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University of Missouri Professor Melissa Click Fired for Threatening Student Journalist

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KANSAS CITY, Mo. (AP) — The University of Missouri fired an assistant professor on Thursday who had been suspended after run-ins with student journalists during protests last year, including a videotaped confrontation where she called for “some muscle” to remove a videographer from the Columbia campus.

Melissa Click’s actions were “not compatible with university policies and did not meet expectations for a university faculty member,” Pam Henrickson, chairwoman of the University of Missouri System’s Board of Curators, said during a conference call with other top administrators. Henrickson said Click’s conduct demanded “serious action.”

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More than 100 state lawmakers had called for the dismissal of the 45-year-old assistant communications professor, who also was recorded on police body camera in October telling police to get their hands off students and cursing at an officer who grabbed her.

Click, who was suspended last month, has said she regretted her actions. A message left with her attorney Thursday wasn’t immediately returned.

A video clip that went viral showed Click calling for “some muscle” to remove a student videographer during protests on Nov. 9 that were spurred by what activists said was administrators’ indifference to racial issues on campus. Click was later charged with misdemeanor assault, but a Columbia prosecutor ultimately agreed to drop the case if Click completed community service.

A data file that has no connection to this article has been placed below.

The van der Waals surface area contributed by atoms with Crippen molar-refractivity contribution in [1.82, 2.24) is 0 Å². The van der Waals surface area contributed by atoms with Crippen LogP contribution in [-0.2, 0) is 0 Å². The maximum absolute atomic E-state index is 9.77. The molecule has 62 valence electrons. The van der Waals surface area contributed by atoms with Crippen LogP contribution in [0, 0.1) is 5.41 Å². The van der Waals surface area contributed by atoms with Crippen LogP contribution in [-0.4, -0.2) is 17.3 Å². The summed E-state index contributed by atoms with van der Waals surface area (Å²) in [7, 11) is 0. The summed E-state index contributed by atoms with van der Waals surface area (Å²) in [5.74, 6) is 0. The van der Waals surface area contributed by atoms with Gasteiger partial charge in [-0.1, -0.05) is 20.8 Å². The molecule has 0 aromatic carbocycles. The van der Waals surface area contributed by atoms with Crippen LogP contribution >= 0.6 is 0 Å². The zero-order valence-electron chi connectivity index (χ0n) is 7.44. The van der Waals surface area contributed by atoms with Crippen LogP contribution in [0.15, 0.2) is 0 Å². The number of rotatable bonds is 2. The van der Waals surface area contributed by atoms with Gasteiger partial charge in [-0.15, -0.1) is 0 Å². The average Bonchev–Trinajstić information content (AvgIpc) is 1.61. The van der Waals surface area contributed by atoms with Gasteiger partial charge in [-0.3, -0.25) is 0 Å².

More recently, police body camera footage was released from the October homecoming parade that shows Click’s confrontation with police. Demonstrators had blocked then-University of Missouri System President Tim Wolfe’s vehicle during the parade, and the video shows Click telling police to “get your hands off the children” and cursing at an officer who grabbed her shoulder.

As Columbia police pushed protesters onto the sidewalk, Click hugged students and spoke with them before stepping between Missouri graduate student Jonathan Butler, who later went on a hunger strike, and an officer.

Interim Chancellor Hank Foley said earlier this month that the homecoming parade footage showed a “pattern of misconduct.”

“Her conduct and behavior are appalling, and I am not only disappointed, I am angry, that a member of our faculty acted this way,” he said


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